Campbell's bobsled hopes improve
Caleb Campbell is still in the Olympic bobsled picture.
Campbell, the U.S. Army soldier and West Point graduate drafted by the Detroit Lions last year before being told his NFL career needed to wait, finished 10th Saturday at the U.S. Bobsled Federation's push championship qualifier in Lake Placid, N.Y.
He's no cinch for the Vancouver roster, but Saturday's times likely earned him a spot in the national team trials, starting in Lake Placid in mid-October. Campbell said two drivers have already asked him about joining their teams.
Jamie Greubel of Newtown, Pa., easily won the women's qualifier Saturday, with Charles Berkeley of Clayton, Calif., prevailing in the men's competition. In all, three women and six men qualified for the push finals next month in Calgary, Alberta.
"I'm a work in progress," Campbell said by phone Saturday. "I'm a competitor in anything I do. Tennis, whatever. I don't care who I'm going against. I want to win. It hurts when you work really, really hard at something and you don't achieve what you want. But it shines a light on things I need to work on even more. So I'm very much encouraged."
Competitors were measured two ways: How fast they could push a sled a short distance from the brakeman position (the back of the sled), and how fast they could do so from the side of the sled.
It's a game where hundredths of seconds make all the difference: Berkeley had the fastest times in both categories, 4.61 seconds from the brake and 4.69 seconds from the side.
Campbell's times weren't far off: 4.74 seconds from the brake, 4.85 seconds from the side.
"I was really nervous today because my timing has been off and you never know how anyone else will perform," Berkeley said. "It's nice coming away with a victory. It was a close competition, but a win is a win, so I'm happy."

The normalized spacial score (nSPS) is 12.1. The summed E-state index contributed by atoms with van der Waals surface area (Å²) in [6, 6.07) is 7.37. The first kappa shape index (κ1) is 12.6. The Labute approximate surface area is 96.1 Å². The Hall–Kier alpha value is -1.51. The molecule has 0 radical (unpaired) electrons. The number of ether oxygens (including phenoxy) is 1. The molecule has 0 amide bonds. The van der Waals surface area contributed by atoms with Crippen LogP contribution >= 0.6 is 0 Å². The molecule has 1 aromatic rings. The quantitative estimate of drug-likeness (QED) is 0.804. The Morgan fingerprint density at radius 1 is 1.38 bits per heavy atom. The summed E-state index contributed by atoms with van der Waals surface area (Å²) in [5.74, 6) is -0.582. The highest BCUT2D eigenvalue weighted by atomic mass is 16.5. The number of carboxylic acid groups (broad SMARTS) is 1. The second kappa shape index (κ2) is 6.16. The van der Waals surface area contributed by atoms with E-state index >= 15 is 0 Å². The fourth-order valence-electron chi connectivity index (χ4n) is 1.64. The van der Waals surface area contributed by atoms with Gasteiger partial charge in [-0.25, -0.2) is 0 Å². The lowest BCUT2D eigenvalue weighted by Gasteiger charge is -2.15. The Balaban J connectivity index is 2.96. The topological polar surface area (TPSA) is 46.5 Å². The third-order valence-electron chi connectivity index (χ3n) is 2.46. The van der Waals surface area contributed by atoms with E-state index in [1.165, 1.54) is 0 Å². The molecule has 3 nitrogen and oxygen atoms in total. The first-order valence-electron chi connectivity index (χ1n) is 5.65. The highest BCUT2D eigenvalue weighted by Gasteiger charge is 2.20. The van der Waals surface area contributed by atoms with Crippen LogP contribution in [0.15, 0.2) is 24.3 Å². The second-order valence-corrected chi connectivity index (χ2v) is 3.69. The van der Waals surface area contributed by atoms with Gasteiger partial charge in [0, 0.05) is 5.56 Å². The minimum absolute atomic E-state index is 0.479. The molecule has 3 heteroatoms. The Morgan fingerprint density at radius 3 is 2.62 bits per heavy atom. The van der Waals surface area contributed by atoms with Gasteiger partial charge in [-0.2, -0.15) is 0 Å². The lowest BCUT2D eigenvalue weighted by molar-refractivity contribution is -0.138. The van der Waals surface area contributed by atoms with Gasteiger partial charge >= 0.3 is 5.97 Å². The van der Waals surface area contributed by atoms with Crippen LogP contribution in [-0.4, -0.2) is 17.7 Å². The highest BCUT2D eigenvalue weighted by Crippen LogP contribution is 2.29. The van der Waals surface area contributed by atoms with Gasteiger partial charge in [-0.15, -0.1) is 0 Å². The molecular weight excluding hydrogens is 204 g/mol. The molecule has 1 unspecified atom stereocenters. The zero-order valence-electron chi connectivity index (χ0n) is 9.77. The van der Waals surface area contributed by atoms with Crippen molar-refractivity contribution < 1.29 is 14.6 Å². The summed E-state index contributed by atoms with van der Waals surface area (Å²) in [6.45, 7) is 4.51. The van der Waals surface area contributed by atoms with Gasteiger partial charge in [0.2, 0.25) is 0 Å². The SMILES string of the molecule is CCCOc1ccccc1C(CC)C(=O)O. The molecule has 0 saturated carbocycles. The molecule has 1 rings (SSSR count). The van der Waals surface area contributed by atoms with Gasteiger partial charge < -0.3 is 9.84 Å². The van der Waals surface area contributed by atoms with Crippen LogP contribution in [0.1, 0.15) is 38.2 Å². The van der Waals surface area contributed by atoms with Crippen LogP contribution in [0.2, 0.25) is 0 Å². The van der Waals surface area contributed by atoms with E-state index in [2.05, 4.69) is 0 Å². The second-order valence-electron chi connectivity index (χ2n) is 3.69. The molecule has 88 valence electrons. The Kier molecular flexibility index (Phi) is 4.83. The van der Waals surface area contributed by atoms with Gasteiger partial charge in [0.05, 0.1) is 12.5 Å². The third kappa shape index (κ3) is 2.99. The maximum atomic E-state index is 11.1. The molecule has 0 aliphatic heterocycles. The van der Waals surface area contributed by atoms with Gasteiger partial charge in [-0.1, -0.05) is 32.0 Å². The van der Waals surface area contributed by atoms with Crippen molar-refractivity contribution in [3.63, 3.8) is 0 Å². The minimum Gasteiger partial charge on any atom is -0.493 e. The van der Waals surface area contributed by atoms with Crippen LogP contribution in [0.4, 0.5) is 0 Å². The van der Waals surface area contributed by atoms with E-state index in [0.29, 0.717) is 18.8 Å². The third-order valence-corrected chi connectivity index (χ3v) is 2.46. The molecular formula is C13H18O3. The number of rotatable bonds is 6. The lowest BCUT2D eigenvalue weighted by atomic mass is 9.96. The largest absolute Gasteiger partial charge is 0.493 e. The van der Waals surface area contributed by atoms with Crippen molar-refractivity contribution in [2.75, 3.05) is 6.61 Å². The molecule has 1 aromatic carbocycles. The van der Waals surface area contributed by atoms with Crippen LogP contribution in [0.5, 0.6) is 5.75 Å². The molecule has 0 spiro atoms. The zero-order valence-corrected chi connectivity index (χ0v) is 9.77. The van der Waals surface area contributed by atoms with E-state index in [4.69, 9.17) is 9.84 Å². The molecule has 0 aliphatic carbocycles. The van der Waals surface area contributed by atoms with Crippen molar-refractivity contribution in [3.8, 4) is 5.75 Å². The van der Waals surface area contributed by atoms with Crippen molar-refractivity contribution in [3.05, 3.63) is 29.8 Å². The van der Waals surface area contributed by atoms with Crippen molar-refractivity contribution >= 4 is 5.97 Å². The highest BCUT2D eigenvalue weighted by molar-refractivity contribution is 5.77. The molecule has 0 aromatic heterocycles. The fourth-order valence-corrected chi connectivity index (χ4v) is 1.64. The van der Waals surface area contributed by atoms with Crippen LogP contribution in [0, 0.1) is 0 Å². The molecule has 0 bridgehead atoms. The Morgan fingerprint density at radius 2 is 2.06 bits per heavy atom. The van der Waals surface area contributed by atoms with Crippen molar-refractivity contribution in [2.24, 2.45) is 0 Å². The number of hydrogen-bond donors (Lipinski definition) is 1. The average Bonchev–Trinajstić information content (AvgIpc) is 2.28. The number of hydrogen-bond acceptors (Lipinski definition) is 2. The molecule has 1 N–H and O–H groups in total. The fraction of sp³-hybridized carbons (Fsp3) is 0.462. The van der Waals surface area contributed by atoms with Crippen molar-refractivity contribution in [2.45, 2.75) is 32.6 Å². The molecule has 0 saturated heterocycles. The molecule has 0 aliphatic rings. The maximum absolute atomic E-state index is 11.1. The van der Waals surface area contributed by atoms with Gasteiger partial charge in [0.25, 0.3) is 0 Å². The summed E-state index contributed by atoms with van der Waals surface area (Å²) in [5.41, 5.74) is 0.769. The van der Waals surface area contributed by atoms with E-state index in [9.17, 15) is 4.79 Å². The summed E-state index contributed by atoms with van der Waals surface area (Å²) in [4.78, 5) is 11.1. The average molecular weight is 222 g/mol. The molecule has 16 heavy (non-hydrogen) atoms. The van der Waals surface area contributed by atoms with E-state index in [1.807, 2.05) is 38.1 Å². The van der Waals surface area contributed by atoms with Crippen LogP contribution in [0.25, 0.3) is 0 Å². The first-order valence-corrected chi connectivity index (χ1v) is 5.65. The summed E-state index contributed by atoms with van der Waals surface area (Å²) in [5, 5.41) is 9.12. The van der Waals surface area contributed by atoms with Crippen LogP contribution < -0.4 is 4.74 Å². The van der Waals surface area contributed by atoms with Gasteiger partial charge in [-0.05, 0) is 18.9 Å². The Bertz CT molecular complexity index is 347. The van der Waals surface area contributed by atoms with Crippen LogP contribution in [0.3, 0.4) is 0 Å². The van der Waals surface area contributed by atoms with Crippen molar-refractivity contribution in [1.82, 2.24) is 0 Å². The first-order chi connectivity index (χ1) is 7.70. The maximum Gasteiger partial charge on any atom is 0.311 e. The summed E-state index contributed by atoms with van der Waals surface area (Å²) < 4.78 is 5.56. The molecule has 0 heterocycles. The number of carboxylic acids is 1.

Campbell was drafted in the seventh round by the Lions in 2008 and was about to sign a contract when the Army told him that he needed to serve two years on active duty before embarking on a pro sports career. U.S. bobsled coaches called shortly afterward, inviting him to try bobsledding for the first time.
He is still on active duty and even could face deployment, but plans to try resuming his football career in 2010.
"I've accomplished a little bit. Nothing I like I plan to," Campbell said. "I am making gains, making considerable strides. Now it just comes down to how hard I want to work. I'm ready to go. I'm ready to hit the gym, hit the push track and start learning and perfecting."
Besides Berkeley, other automatic qualifiers for the men's push finals included Army World Class Athlete team member Chris Fogt, former U.S. Marine Theron Johnson, Georgia Air National Guard Technical Sgt. Hoy Thurman, 2002 Olympic silver medalist Randy Jones and Hungarian-born bobsled rookie Laszlo Vandracsek, a former track standout at Baylor.
Greubel will be joined in Calgary for the women's push finals by Ingrid Marcum -- a two-time gold medalist in the 165-pound class at this year's U.S. National Weightlifting Championships -- and Tracy Call.
After that competition, American drivers will complete the process of drafting their teams for the coming season.
"We have one of the highest quality pool of athletes I've ever seen in my 24 years of involvement with this sport," U.S. men's bobsled coach Brian Shimer said.
Copyright 2009 by The Associated Press
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